Kagbeni

Kagbeni, one of the oldest villages in the Himalayas, is situated on the way from Jomsom to Lo Manthang. It is elevated at an altitude of 2804 meters with a backdrop of Nilgiri North. It is also a junction that separates ways to Jomsom, Muktinath, and Lo Manthang. This tiny village has beautiful surroundings of sand mountains and distant snow-capped mountains. It was reported that Kagbeni had a population of just 555 people in the 2011 Nepal Census.

Mustang Valley Views from Kagbeni

Marpha

Marpha is the apple capital of Nepal, producing and exporting apple brandy and jams. Located 2650 meters above sea level, Marpha lies south of Jomsom and serves tourists and trekkers in the region with flooding and lodging services. Tourism and mule rearing are among the top occupations of people of Marpha, along with apple farming. This beautiful village of Marpha is another important site you must visit during your Mustang trip. Don't forget to try some local alcoholic drinks, jams, and pies made of apples when you're in Marpha.

Festivals of Mustang

Due to its secluded location, Manang has been able to preserve its ancient Tibetan traditions to this day. As Manang was a part of Tibet and then an independent kingdom before Prithvi Narayan Shah unified the small kingdoms to form the country "Nepal," the people of Mustang still have Tibetan influence in their lifestyle.

The Upper Mustang is inhabited by Tibetan descendants who follow Buddhism or Bon religions and has age-old culture and traditions that are unique to modern Buddhism, while the Thakali people of Lower Mustang observe a mix of Buddhism and Hinduism in their culture. As a result, the festivals celebrated in Mustang are unique to the region and interesting to outsiders.

Here are some major festivals celebrated in Mustang every year.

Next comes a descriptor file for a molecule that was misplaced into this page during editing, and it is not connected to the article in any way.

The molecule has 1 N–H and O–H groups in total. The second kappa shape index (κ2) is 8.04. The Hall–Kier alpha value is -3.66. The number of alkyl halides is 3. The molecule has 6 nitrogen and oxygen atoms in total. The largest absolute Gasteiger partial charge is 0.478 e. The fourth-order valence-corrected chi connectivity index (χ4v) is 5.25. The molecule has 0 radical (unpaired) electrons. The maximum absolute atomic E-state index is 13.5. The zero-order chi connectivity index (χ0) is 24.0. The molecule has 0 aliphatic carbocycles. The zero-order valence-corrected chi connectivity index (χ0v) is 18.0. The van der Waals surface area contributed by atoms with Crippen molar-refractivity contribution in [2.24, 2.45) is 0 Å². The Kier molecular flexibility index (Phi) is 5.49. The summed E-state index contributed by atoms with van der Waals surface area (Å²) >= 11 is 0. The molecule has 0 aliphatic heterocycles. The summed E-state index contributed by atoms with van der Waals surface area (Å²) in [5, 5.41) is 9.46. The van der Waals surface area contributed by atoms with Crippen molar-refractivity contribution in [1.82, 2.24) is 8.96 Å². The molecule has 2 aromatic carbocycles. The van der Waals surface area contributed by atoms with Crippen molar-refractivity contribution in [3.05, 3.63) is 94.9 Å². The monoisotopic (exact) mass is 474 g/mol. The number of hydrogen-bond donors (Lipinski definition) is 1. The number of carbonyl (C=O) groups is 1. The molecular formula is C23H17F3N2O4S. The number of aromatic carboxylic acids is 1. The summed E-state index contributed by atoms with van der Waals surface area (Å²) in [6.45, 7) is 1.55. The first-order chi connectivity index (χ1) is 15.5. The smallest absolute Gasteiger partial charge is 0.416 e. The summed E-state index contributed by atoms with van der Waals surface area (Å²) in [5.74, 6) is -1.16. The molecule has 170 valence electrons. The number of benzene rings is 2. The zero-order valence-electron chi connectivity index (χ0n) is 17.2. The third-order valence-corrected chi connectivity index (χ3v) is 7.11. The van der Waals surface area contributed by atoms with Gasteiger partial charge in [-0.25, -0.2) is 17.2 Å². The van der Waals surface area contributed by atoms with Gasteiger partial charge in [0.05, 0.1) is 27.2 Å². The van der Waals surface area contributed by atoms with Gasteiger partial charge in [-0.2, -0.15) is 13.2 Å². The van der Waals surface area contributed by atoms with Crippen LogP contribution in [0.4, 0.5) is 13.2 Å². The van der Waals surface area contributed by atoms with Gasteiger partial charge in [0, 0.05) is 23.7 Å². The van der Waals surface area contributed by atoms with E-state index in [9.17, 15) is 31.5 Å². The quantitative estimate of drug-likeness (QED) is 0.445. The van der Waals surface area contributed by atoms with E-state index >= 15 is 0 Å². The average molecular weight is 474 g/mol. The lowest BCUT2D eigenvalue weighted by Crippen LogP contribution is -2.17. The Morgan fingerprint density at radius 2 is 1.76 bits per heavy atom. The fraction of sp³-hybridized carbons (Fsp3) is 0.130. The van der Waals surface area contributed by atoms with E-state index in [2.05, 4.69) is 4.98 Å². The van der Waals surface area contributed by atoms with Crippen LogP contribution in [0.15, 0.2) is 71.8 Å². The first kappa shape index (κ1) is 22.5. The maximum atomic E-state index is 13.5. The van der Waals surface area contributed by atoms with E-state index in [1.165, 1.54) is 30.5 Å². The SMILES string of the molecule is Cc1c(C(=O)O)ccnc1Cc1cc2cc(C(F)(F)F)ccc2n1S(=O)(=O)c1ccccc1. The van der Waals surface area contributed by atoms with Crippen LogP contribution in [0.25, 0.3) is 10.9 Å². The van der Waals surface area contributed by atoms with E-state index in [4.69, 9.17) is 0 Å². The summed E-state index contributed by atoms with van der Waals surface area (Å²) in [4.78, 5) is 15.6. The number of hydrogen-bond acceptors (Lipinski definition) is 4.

Tenji/Tiji Festival

The Tenji Festival takes place annually in Upper Mustang (Lo Manthang) in the third Tibetan lunar month (April or May by Western calendars). As a ritual, monks portray a traditional Buddhist narrative of good and evil with imaginative dances, including Nga Chham and Tsa Chham. People also celebrate Buddha's victorious incarnation during the 3-day Tiji festival.

Yartung Festival

Though well-liked throughout Mustang, the Yartung Festival is especially cherished in Muktinath, Lower Mustang. The celebration includes dancing, drinking, and horse races that go on for 3 days during the August full moon of every year. The Thakalis and Tibetan people of Mustang come together to bid farewell to the summer season during Yartung.

Saka Lukha Ceremony

The seed-sowing Saka Lhuka Ceremony takes place every February/March in Mustang to pray for timely rainfall and good harvest. During the ceremony, the monks recited passages from sacred texts. New village chiefs are also chosen at this time.

Things to do in Mustang

The remote land of Mustang, with its immaculate landscape, offers several touristic activities like sightseeing, trekking, and mountain biking. Here's more about them.

Sightseeing in Mustang

Both Lower and Upper Mustang are filled with natural beauty showcasing the wild landscape of northern Nepal beyond the Himalayas. Not just the scenery but the man-made caves, ancient monasteries, temples, and tiny human settlements add to Mustang's beauty. The small villages with local Thakali and Tibetan people living their culturally rich and reserved life also attract a number of tourists to Mustang. From desert-like mountain valleys to deep river gorges, Mustang offers a variety of sights for you to rejoice in.

We organize an Upper Mustang Overland Tour of 13 days, taking you to Jomsom, Kagbeni, Ghiling, Ghar Gumba, Charang, Lo Manthang, Marpha, and so on. It is a road trip that does not require any extensive walking, so it is favorable for all age groups.

Upper Mustang Overland Tour

Trekking in Mustang

Trekking is one of the most famous adventure activities in Nepal. The mustang valley also offers amazing trekking trails full of Himalayan wonders that take you away from your routine life to the most remote locations of Nepal. Although it is cold and dry and unlike other hiking regions in Nepal, Mustang offers a unique experience with its dry mountains, Tibetan settlements, and ancient culture.

Trekking permission for foreign trekkers in Upper Mustang was only granted in 1992 with a special permit costing $50 per day and issuable in Immigration of Nepal, Kathmandu. Our Upper Mustang Trek lasts 18 days and takes you to the remotest parts. You'll trek through Jomsom, Kagbeni, Chuksang, Samar, Geling, Ghami, Tsarang, Lo Manthang, and so on.